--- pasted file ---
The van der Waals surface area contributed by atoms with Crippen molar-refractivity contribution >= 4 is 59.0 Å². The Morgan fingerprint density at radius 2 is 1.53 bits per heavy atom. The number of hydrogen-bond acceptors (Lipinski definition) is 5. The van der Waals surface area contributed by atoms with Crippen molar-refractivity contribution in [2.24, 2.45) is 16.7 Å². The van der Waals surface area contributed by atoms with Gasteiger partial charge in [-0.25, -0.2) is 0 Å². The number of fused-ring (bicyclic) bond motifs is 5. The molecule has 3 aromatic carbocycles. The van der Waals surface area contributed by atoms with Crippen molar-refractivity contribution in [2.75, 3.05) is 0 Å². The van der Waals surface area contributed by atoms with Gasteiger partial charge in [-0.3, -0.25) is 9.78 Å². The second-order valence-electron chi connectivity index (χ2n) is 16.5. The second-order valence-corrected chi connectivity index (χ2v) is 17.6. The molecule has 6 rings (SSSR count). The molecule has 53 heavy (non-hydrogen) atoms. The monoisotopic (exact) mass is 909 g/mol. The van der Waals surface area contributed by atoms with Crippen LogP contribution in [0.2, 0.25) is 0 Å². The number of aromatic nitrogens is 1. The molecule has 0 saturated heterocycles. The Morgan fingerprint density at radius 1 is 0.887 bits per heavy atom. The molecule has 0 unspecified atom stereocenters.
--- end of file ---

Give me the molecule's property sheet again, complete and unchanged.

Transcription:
The van der Waals surface area contributed by atoms with Crippen molar-refractivity contribution >= 4 is 59.0 Å². The Morgan fingerprint density at radius 2 is 1.53 bits per heavy atom. The number of hydrogen-bond acceptors (Lipinski definition) is 5. The van der Waals surface area contributed by atoms with Crippen molar-refractivity contribution in [2.24, 2.45) is 16.7 Å². The van der Waals surface area contributed by atoms with Gasteiger partial charge in [-0.25, -0.2) is 0 Å². The number of fused-ring (bicyclic) bond motifs is 5. The molecule has 3 aromatic carbocycles. The van der Waals surface area contributed by atoms with Crippen molar-refractivity contribution in [2.75, 3.05) is 0 Å². The van der Waals surface area contributed by atoms with Gasteiger partial charge in [-0.3, -0.25) is 9.78 Å². The second-order valence-electron chi connectivity index (χ2n) is 16.5. The second-order valence-corrected chi connectivity index (χ2v) is 17.6. The molecule has 6 rings (SSSR count). The molecule has 53 heavy (non-hydrogen) atoms. The monoisotopic (exact) mass is 909 g/mol. The van der Waals surface area contributed by atoms with Crippen LogP contribution in [0.2, 0.25) is 0 Å². The number of aromatic nitrogens is 1. The molecule has 0 saturated heterocycles. The Morgan fingerprint density at radius 1 is 0.887 bits per heavy atom. The molecule has 0 unspecified atom stereocenters.